Ilocano, the third-most spoken language in the Philippines, is our language of the week this week. We’ve previously taken a look at Cebuano, but considering that there are 187 languages spread over 7,000 islands, that means there’s a lot more to cover! In this post, we’ll do a quick overview of the Philippines’ languages, their status and which ones you can learn with us.
With up to 187 languages (depending on how they’re classified), the Philippines is one of the most linguistically diverse countries in the world. That being the case, how has just one of these risen to be the national language and what does that mean for the others?
For the three centuries that the Philippines was under colonial rule, Spanish was the official language. In 1571, Spain established Manila as the capital of the Spanish East Indies, and the country was governed as a territory of the Mexico-based Viceroyalty of New Spain; after 1821 and the Mexican War of Independence, Madrid began to govern it again.
However, in 1898, after the Spanish-American War, the Philippines, along with Puerto Rico and Guam, were ceded to the United States. This led to a gradual decline in the use of Spanish, particularly after the 1940s, which was due in part to the fact that the 1935 Constitution added English as an official language alongside Spanish.
An indigenous national language?
A provision in the 1935 constitution called for Congress to start developing and adopting a common national language based on one of the existing native languages—so, not English or Spanish. On 12th November 1937, the First National Assembly created the National Language Institute, which chose Tagalog to base the national language on on 30th December of that same year.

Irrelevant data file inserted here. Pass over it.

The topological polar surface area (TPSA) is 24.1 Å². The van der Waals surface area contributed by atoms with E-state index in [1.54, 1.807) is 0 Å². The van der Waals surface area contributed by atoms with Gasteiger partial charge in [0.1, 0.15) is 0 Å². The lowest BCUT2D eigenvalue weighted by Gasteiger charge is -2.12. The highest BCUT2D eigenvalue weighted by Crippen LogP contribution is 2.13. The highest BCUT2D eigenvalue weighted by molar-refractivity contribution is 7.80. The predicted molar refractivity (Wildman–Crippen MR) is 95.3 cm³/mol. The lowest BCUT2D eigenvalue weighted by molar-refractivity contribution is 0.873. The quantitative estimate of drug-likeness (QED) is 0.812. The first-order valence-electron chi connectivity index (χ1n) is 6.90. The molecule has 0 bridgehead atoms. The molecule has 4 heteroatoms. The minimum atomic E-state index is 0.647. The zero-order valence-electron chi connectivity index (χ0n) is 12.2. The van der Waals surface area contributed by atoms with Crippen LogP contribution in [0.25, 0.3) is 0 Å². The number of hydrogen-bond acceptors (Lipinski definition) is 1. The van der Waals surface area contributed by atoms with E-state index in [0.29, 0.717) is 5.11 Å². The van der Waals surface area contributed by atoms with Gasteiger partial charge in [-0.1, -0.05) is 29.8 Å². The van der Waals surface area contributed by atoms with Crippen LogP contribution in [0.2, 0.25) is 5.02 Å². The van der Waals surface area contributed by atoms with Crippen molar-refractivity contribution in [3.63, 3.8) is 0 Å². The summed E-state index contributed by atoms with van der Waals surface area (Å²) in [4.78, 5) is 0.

The variant of Tagalog that had been developed to be the Philippines’ national language was then renamed Filipino and, with the 1987 census, was declared to be an official language of the country. Filipino and English are currently the official languages of the Philippines, meaning that Filipino is used in education, as well as being the major language of the broadcast media and cinema.
Filipino is also used as a lingua franca in all regions of the Philippines, as well as in overseas communities—this is especially notable in Hawaii. Ilocanos, the native speakers of, you guessed it, Ilocano, make up 85% of the Filipinos who live in Hawaii. However, as the Filipinos in Hawaii are a mixture of different ethnicities, with different native languages, most generally speak and understand Filipino.
Due to the number of languages spoken across the Philippines, most Filipinos are polyglots; they have to be to communicate with one another!
What are the main languages spoken in the Philippines?
Here, we’re going to be mostly looking at the indigenous languages of the Philippines. Four of them are already extinct, according to UNESCO: Dicamay Agta, Katabaga, Tayabas Ayta and Villaviciosa Agta.